I saw an announcement by one of my favorite artists on Instagram a while ago. There was a discount on one of his latest pins, and as soon as I saw it, I knew I had to have it. As I was looking at his other designs, a light bulb went on in my head. I thought, we all love those plastic bricks and people. That is, after all, why I’m writing here, and why you’re reading it. However, there’s a part of LEGO that is completely different than building or collecting: A part that inspires people.
By now you know how much I admire those who create amazing builds from scratch with our beloved plastic bricks. They are all artists in my eyes. Same goes for the collectors, they are not just randomly buying whatever comes their way, they have certain rules, certain limits. One may collect Marvel characters, while the other is more of a Star Wars guy. Some are okay with custom figures, the others, not so much. They have their criteria, and their collection grows accordingly.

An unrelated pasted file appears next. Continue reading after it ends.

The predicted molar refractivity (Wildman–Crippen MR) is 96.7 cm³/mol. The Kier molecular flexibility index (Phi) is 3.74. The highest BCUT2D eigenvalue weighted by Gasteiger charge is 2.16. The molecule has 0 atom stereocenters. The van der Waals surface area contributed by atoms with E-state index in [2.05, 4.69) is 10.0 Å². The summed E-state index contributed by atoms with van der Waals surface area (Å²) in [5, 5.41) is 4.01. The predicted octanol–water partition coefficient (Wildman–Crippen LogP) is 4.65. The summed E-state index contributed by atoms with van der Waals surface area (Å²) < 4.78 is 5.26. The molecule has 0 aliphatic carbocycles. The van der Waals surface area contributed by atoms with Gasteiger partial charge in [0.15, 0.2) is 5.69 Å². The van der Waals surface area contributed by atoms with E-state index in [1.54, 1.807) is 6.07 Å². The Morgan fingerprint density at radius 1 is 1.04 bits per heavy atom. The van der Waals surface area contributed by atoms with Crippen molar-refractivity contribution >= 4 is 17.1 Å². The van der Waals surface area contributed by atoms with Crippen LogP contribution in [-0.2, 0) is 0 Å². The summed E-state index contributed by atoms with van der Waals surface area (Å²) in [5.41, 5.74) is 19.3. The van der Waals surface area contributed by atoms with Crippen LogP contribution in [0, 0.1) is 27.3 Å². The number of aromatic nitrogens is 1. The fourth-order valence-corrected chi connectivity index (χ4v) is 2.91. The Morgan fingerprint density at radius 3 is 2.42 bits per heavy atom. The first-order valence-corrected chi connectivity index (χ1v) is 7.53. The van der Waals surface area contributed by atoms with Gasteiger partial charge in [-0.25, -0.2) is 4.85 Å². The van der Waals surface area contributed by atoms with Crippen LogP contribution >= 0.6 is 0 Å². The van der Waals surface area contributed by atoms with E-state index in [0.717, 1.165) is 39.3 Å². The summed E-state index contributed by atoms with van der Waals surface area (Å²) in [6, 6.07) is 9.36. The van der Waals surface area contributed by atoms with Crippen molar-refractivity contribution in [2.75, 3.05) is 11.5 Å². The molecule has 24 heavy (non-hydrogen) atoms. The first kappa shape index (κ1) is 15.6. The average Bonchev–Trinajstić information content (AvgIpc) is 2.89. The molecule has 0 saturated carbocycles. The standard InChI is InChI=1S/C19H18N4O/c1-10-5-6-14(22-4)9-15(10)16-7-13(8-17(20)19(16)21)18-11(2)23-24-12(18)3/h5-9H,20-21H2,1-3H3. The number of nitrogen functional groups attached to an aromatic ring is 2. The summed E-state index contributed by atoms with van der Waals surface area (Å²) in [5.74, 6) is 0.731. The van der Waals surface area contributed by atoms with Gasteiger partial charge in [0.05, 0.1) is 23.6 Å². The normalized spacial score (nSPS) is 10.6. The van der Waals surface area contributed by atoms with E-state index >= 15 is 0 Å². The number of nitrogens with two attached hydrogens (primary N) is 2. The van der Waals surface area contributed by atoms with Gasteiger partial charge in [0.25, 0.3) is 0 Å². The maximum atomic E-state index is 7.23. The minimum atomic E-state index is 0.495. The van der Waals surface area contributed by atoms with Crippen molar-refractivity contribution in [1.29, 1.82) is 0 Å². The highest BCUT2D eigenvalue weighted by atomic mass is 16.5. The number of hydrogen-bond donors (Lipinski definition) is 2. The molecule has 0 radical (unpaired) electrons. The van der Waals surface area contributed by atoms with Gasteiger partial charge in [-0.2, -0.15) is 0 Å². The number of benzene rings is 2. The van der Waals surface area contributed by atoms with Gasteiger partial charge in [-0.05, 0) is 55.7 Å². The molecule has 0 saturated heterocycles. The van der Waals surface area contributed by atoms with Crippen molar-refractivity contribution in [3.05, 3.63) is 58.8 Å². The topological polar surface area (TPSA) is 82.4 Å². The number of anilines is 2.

But what about those who take the idea of LEGO bricks and minifigures, and create something entirely different? Something that isn’t made of LEGO bricks, and yet when you look at it that is exactly what you see. Like the artist said, “Ceci n’est pas une pipe” or “This is not a pipe” with a twist: This is not LEGO.
Before we start, let me just say that there is no way that I’ll be able to cover all the artists around the world. The ones mentioned here are just the tip of the iceberg, and there are many, many more waiting to be discovered.
This is called “Yellow Plastic Head Pin” and made by Mister Hope. I’ve been following him on Instagram for a while, and I love all his illustrations. They are whimsical, magical, and just the right amount of silly to make you smile. He has made pins of some of his illustrations, and this is one of the latest ones.